We’re kicking off our offseason coverage here at A Wolf Among Wolves with a comprehensive roster review of the team from this past season, looking at how each player’s 2012-13 went and what we see for them going forward. One player a day for the next couple weeks, starting with the bench and rolling up to the starters.
That’s what you are asking shot blockers to accept. They have to be able to accept being embarrassed. If they can’t accept it, they’ll be timid and unable to do their jobs. Their jobs are to protect the rim and risk becoming a YouTube sensation in a less than ideal manner. Get dunked on and you’re immortalized forever. Block the dunk and you’ll be pretty cool for probably a night. There isn’t much reward outside of being somebody who deters people from even driving into the lane. People don’t try to dunk on Dwight Howard anymore. In a couple years, people won’t try to dunk on Larry Sanders anymore.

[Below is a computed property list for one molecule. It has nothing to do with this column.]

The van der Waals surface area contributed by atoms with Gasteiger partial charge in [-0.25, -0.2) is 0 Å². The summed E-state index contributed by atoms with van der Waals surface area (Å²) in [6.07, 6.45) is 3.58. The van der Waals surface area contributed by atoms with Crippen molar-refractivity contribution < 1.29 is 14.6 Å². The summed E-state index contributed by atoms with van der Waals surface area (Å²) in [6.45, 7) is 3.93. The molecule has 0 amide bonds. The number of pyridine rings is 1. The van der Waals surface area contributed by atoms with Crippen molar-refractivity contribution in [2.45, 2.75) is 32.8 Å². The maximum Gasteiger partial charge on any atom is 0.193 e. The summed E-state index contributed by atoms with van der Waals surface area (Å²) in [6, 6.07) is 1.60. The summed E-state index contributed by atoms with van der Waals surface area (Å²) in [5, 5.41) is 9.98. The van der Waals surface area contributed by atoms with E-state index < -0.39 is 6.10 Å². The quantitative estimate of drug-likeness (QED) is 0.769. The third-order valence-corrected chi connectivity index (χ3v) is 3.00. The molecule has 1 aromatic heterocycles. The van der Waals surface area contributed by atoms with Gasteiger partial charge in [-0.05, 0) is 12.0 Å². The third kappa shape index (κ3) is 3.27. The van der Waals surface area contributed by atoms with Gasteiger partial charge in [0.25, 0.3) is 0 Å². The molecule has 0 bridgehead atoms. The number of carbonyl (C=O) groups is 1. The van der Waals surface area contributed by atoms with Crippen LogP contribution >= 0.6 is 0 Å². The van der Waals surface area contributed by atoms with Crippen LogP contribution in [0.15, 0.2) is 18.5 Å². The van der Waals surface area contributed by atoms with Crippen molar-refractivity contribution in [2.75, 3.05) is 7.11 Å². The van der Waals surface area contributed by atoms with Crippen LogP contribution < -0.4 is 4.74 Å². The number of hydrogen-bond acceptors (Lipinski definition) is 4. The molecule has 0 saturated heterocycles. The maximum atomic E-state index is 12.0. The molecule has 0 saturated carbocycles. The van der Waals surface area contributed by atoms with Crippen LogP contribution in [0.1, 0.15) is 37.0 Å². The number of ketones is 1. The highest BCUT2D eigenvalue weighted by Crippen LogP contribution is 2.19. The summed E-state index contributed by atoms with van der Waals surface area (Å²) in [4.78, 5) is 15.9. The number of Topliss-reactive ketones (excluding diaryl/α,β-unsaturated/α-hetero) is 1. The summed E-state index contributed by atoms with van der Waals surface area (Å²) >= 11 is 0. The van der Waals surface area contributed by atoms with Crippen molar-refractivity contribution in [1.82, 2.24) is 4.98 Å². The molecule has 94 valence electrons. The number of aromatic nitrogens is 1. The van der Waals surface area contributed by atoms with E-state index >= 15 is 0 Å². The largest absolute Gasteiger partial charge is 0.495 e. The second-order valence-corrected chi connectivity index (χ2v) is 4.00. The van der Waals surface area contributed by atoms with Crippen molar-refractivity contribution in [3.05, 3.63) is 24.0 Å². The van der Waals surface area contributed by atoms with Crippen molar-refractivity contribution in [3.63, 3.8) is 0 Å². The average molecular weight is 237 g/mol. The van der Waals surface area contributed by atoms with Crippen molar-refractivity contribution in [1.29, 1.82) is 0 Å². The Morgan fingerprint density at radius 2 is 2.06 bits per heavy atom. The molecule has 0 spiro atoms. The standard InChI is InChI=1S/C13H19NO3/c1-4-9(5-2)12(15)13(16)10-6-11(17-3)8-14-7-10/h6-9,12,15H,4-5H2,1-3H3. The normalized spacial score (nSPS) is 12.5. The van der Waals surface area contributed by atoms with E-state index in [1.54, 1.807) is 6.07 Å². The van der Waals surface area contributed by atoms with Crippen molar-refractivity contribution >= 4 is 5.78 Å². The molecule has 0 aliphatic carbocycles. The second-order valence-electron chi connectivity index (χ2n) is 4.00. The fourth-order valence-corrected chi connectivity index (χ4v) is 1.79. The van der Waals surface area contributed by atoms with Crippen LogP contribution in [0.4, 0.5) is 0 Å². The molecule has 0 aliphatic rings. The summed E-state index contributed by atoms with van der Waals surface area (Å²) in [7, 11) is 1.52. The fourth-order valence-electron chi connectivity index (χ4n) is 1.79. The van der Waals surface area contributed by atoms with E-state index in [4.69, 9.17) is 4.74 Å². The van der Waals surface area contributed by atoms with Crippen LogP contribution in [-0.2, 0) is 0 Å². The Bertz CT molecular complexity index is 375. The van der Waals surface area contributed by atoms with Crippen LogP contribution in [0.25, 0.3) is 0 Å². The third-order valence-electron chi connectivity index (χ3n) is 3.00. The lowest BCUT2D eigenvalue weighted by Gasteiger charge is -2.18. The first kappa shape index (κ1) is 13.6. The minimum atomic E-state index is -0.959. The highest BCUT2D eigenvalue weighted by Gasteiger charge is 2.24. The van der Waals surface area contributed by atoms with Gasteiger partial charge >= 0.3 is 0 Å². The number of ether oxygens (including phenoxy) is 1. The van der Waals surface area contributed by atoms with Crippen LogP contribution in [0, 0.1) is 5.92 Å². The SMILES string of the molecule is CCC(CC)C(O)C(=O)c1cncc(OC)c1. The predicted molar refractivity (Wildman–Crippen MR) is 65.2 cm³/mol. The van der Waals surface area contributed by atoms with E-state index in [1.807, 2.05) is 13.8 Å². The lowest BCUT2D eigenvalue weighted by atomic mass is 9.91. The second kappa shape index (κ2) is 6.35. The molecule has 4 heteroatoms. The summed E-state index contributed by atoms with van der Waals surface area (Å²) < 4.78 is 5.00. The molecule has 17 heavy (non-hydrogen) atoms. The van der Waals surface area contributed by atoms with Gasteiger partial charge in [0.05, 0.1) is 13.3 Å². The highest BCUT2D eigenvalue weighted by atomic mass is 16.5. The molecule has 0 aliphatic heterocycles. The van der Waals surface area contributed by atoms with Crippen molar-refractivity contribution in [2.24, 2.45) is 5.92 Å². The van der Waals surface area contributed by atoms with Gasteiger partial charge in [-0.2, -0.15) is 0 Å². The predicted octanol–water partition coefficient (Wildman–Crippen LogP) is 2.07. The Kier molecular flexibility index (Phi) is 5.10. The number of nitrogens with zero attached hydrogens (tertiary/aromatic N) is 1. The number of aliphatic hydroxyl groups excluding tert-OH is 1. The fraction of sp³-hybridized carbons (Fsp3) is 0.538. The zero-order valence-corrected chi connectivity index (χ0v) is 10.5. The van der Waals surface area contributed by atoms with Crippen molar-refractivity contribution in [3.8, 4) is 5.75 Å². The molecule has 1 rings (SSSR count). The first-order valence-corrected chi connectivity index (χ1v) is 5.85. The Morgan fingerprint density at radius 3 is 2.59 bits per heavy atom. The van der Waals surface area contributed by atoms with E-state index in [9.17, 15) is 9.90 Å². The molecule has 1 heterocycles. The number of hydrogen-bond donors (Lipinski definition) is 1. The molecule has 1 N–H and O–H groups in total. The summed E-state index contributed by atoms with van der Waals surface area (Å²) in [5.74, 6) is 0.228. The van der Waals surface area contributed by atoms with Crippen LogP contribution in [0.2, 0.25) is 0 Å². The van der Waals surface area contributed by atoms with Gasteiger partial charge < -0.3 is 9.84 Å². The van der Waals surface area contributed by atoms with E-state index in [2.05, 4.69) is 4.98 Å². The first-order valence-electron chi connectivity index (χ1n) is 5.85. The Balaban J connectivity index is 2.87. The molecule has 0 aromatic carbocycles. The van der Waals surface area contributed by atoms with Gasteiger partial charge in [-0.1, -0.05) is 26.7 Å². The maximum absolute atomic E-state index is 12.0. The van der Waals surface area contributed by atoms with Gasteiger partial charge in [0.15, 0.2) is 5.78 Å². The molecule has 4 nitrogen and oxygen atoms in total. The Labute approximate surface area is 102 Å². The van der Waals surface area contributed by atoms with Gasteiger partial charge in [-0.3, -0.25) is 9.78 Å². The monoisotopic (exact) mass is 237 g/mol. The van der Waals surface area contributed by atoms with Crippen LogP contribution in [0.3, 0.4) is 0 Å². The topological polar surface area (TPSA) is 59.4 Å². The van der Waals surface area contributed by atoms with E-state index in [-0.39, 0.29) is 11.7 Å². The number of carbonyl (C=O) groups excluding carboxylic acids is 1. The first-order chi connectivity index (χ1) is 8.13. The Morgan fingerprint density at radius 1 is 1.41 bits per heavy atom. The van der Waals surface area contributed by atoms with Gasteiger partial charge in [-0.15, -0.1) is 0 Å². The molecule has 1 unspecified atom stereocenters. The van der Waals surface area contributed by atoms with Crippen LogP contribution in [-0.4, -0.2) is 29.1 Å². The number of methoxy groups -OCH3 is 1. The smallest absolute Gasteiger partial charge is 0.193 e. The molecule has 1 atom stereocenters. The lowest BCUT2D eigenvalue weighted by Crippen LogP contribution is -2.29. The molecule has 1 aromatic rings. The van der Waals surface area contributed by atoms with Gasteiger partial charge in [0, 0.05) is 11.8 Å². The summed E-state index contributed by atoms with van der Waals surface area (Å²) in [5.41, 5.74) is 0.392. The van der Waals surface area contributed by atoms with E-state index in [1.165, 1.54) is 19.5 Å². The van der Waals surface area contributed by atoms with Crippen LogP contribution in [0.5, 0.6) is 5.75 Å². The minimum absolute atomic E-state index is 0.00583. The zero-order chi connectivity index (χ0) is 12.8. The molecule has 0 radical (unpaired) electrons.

The appeal of the attempt to dunk on the great shot blockers doesn’t outweigh the consistent threat of rejection. For role players who aren’t going to be earning eight-figure per season contracts because of their ability to put up a velvet rope at the rim and tell you that you’re not on the list, there isn’t much glory in their jobs. People rarely remember their blocks and often only remember the time they got dunked on. And that’s what we seem to have with Greg Stiemsma as the backup center for the Wolves. There isn’t any glory with what he does; there’s only looking past him as you scan the room to see if there is anybody else you should be talking to. Continue Reading…